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Californians Head Home to See What's Left After Wicked Weather

The sky was blue and the sun bright for the first time in days after a week of powerful Southern California rain storms, but all Victoria Macey could see was the mountain of steaming trash and twisted debris on her favorite beach.

"I'm completely shocked. From our house, all we could see was gorgeous clouds and then we come down here and there's so much trash, it's really sad," Macey said as she photographed a sopping plastic baby doll propped atop an overturned end table. "I can't believe how many shopping carts there are. That's what blows my mind."

The mounds of soggy sofa cushions, rusted shopping carts, plastic children's toys, dented refrigerators and hundreds of plastic cans and food wrappers were just one calling card left by a week of punishing rain that pelted Southern California and went on to tangle with Arizona and New Mexico.

On Saturday, hundreds of residents who evacuated from wildfire-scarred communities in the San Gabriel Mountain foothills north of Los Angeles returned home to assess the damage and remove mud and debris from their properties. There were no reports of major damage despite widespread concerns about mudslides and debris flows from the relentless rain.

About half of the 500 residents of a small western Arizona farming community who were evacuated by tractors, boats and buses after floodwaters swept through the town Thursday, had returned and were surveying the damage Saturday. Muddied streets and damaged homes and businesses remained, and La Paz County sheriff's spokesman Lt. Glenn Gilbert said the community was in cleanup mode.

Still, the storm was not done as it swept east across the Southwest.

At higher elevations, forecasters warned of blowing and drifting snow and issued winter weather and wind advisories for southern New Mexico, with heavy snow expected in the Gila and Sacramento mountains. In the Guadalupe Mountains of southeastern New Mexico, wind gusts could top 90 mph on Saturday. More than 2 feet of snow have fallen in the Chama area in northern New Mexico, while parts of southwestern New Mexico got 27 inches of snow.

Interstates closed in northern Arizona were open to traffic Saturday morning.

In Northern California, a rare tornado warning was issued Saturday in the San Francisco Bay area's Contra Costa County after a trained weather spotter reported seeing a funnel cloud. The National Weather Service said the cloud was seen about 9 miles south of Oakley, but it weakened without touching down and the agency's warning expired.

Harsh winter weather also hit the Dakotas, where thousands of people were without power after icy weather toppled miles of power lines. A winter storm carrying freezing rain and snow pushed through the region with blizzardlike conditions expected to develop over the weekend and into Monday.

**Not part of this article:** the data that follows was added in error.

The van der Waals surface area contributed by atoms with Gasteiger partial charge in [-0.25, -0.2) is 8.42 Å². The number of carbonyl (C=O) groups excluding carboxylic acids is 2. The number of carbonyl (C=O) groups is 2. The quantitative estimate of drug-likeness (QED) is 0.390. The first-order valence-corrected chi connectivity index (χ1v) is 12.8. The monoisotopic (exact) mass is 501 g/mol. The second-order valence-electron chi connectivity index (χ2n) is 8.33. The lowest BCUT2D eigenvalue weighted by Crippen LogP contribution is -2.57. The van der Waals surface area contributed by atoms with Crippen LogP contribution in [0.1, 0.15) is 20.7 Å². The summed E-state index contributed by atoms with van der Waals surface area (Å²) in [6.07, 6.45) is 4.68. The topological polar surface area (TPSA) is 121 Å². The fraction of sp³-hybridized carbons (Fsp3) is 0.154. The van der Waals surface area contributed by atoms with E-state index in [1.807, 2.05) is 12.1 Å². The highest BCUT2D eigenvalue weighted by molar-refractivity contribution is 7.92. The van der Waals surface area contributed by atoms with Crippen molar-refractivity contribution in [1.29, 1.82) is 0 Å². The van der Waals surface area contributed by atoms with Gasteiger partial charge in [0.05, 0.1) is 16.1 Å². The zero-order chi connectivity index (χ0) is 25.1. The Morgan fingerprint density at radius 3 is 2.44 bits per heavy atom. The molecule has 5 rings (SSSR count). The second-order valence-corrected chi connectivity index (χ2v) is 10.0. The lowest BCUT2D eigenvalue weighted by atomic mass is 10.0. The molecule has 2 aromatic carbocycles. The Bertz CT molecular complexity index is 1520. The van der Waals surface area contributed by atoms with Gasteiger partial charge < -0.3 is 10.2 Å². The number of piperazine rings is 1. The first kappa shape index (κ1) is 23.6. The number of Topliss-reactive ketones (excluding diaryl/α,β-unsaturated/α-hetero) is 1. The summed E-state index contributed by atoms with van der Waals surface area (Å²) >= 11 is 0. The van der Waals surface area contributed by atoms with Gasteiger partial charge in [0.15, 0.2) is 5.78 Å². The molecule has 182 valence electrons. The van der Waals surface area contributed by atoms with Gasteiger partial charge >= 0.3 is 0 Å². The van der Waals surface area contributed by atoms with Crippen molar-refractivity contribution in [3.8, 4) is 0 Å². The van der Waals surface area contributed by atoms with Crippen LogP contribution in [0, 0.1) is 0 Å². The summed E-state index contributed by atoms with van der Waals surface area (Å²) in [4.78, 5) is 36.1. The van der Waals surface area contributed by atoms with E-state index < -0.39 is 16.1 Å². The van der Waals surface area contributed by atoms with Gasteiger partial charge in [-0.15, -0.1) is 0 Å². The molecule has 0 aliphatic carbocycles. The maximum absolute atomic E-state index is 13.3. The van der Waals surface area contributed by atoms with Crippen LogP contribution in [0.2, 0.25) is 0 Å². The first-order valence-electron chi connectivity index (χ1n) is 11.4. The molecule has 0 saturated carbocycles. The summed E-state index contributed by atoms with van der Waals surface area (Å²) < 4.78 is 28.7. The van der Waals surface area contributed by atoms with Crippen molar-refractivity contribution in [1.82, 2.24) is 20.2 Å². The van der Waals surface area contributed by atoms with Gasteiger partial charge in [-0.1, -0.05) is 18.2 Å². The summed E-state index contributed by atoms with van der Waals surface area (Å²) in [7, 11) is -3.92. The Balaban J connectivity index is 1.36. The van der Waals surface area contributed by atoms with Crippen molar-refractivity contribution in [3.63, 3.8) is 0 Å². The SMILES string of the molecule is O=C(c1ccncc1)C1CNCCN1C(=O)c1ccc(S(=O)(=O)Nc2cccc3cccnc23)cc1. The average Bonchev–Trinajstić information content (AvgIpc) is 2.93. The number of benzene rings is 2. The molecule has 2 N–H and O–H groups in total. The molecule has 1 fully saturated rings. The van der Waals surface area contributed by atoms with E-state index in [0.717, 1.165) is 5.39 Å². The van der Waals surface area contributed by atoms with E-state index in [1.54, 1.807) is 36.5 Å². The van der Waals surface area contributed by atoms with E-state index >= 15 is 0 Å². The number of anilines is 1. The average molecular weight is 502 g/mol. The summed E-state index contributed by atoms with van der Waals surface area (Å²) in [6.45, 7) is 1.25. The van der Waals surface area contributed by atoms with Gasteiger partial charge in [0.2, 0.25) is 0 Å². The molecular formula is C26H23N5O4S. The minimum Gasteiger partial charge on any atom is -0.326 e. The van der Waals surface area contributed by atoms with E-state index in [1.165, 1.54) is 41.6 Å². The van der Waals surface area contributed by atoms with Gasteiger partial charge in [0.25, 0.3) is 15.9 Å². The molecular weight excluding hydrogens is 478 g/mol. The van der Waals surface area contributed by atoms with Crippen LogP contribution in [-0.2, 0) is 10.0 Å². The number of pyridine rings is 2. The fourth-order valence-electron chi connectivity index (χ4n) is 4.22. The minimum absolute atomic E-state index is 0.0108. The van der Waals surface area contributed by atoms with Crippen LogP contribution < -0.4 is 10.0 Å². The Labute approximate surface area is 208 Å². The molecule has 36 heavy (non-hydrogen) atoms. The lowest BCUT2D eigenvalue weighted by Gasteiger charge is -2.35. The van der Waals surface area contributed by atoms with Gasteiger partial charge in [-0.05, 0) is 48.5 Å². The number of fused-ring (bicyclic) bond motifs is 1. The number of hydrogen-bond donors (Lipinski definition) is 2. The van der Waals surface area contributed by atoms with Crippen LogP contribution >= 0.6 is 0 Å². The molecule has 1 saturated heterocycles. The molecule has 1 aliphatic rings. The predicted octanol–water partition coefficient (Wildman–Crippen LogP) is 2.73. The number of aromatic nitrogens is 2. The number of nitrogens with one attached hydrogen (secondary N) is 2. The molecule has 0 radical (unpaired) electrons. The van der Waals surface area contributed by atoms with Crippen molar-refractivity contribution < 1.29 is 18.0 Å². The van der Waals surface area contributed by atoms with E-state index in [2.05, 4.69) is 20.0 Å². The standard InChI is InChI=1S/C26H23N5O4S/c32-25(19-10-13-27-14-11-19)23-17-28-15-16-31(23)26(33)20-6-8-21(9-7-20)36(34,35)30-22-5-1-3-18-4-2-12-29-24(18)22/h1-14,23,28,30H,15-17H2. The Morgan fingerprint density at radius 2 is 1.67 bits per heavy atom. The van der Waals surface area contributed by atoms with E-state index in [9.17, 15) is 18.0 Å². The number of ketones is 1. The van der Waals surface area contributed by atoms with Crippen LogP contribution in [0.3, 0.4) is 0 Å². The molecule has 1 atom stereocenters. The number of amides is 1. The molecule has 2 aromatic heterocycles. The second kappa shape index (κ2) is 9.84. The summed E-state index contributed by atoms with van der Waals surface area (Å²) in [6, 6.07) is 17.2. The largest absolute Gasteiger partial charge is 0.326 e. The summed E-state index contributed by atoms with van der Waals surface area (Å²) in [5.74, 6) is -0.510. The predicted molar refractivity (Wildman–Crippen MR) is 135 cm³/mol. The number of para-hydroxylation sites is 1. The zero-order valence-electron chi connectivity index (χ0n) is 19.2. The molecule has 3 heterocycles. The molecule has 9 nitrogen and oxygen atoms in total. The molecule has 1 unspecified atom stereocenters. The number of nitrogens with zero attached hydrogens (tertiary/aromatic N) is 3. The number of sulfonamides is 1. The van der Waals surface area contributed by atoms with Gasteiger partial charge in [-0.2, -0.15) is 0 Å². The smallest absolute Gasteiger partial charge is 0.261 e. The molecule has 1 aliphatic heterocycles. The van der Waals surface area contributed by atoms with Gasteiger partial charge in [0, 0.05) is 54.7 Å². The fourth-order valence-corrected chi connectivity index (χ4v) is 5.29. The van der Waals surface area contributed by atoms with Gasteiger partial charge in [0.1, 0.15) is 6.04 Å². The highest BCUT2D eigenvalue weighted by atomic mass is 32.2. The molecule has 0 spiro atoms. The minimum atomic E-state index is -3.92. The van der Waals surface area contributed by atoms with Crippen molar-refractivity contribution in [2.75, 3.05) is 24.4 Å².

Another smaller storm was forecast for Southern California beginning Tuesday evening and would last about two days, said National Weather Service meteorologist Steve Vanderburg.

But that storm was the farthest thing from the minds of weather-weary Southern Californians, who ventured to the region's famous beaches by the dozens on Saturday to bask in the sunshine and balmy temperatures. Many were shocked to find the trash from the storm's urban run-off and picked gingerly through tangled garbage to reach the water.

Fifty-two cities in the Los Angeles metropolitan area drain into the San Gabriel River bed and litter and garbage flow tens of miles to the ocean each time there's a heavy rain, said Kim Masoner, who founded Save Our Beach 10 years ago to combat the problem. Earlier, the couple worked with more than 1,400 volunteers to remove 12 large trash bins of debris from the river's mouth.

On Saturday, Steve Masoner pulled a waist-high white plastic rocking horse from the mess and propped it on the rocks lining the river mouth. His wife added a soggy Spiderman doll and a cracked SpongeBob SquarePants bike helmet and a swimming pool skimmer to the pile before helping her husband wrestle apart two shopping carts.

Similar scenes played out on beaches in Long Beach, Newport Beach and San Diego where the Los Angeles, Santa Ana and Tijuana rivers empty into the sea. Many surfers said they would avoid the water because of concerns about bacteria from storm run-off.

Meanwhile, the Surfrider Foundation canceled its beach cleanups through the end of the month near the Tijuana River because the hazardous waste created too much of a liability.

"Even if they do have gloves and masks, it's too dangerous," Dan Murphy, of Surfrider, said of the beach volunteers. "Whatever the trash is on the beach, it's been flowing in the sewage and it's covered with the stuff."